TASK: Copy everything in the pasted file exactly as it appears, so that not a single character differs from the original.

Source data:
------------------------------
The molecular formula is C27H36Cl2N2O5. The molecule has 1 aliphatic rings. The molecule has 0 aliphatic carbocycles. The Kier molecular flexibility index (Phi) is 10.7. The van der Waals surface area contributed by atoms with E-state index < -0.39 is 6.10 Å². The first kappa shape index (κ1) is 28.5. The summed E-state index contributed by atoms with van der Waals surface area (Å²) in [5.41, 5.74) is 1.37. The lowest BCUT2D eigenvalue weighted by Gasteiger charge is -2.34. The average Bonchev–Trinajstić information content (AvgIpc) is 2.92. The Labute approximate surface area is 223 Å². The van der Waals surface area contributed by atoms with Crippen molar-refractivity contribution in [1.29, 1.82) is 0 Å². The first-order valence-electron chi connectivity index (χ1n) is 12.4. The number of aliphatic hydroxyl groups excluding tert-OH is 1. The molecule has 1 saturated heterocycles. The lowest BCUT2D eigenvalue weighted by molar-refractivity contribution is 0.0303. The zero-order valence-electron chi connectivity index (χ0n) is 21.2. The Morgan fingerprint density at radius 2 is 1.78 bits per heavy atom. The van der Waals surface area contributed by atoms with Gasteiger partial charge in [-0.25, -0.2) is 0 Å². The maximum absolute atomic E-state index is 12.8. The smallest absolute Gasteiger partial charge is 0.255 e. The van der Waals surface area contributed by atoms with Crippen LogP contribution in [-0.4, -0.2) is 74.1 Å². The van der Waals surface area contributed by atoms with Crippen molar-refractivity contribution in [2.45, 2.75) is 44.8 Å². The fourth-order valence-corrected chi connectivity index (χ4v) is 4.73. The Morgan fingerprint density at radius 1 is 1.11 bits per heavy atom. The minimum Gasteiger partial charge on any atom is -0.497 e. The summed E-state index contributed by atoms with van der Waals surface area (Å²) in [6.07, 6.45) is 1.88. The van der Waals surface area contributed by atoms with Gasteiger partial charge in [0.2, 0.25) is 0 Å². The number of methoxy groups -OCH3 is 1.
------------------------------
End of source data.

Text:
The molecular formula is C27H36Cl2N2O5. The molecule has 1 aliphatic rings. The molecule has 0 aliphatic carbocycles. The Kier molecular flexibility index (Phi) is 10.7. The van der Waals surface area contributed by atoms with E-state index < -0.39 is 6.10 Å². The first kappa shape index (κ1) is 28.5. The summed E-state index contributed by atoms with van der Waals surface area (Å²) in [5.41, 5.74) is 1.37. The lowest BCUT2D eigenvalue weighted by Gasteiger charge is -2.34. The average Bonchev–Trinajstić information content (AvgIpc) is 2.92. The Labute approximate surface area is 223 Å². The van der Waals surface area contributed by atoms with Crippen molar-refractivity contribution in [1.29, 1.82) is 0 Å². The first-order valence-electron chi connectivity index (χ1n) is 12.4. The number of aliphatic hydroxyl groups excluding tert-OH is 1. The molecule has 1 saturated heterocycles. The lowest BCUT2D eigenvalue weighted by molar-refractivity contribution is 0.0303. The zero-order valence-electron chi connectivity index (χ0n) is 21.2. The Morgan fingerprint density at radius 2 is 1.78 bits per heavy atom. The van der Waals surface area contributed by atoms with Gasteiger partial charge in [-0.25, -0.2) is 0 Å². The maximum absolute atomic E-state index is 12.8. The smallest absolute Gasteiger partial charge is 0.255 e. The van der Waals surface area contributed by atoms with Crippen LogP contribution in [-0.4, -0.2) is 74.1 Å². The van der Waals surface area contributed by atoms with Crippen molar-refractivity contribution in [2.45, 2.75) is 44.8 Å². The fourth-order valence-corrected chi connectivity index (χ4v) is 4.73. The Morgan fingerprint density at radius 1 is 1.11 bits per heavy atom. The minimum Gasteiger partial charge on any atom is -0.497 e. The summed E-state index contributed by atoms with van der Waals surface area (Å²) in [6.07, 6.45) is 1.88. The van der Waals surface area contributed by atoms with Gasteiger partial charge in [0.2, 0.25) is 0 Å². The number of methoxy groups -OCH3 is 1.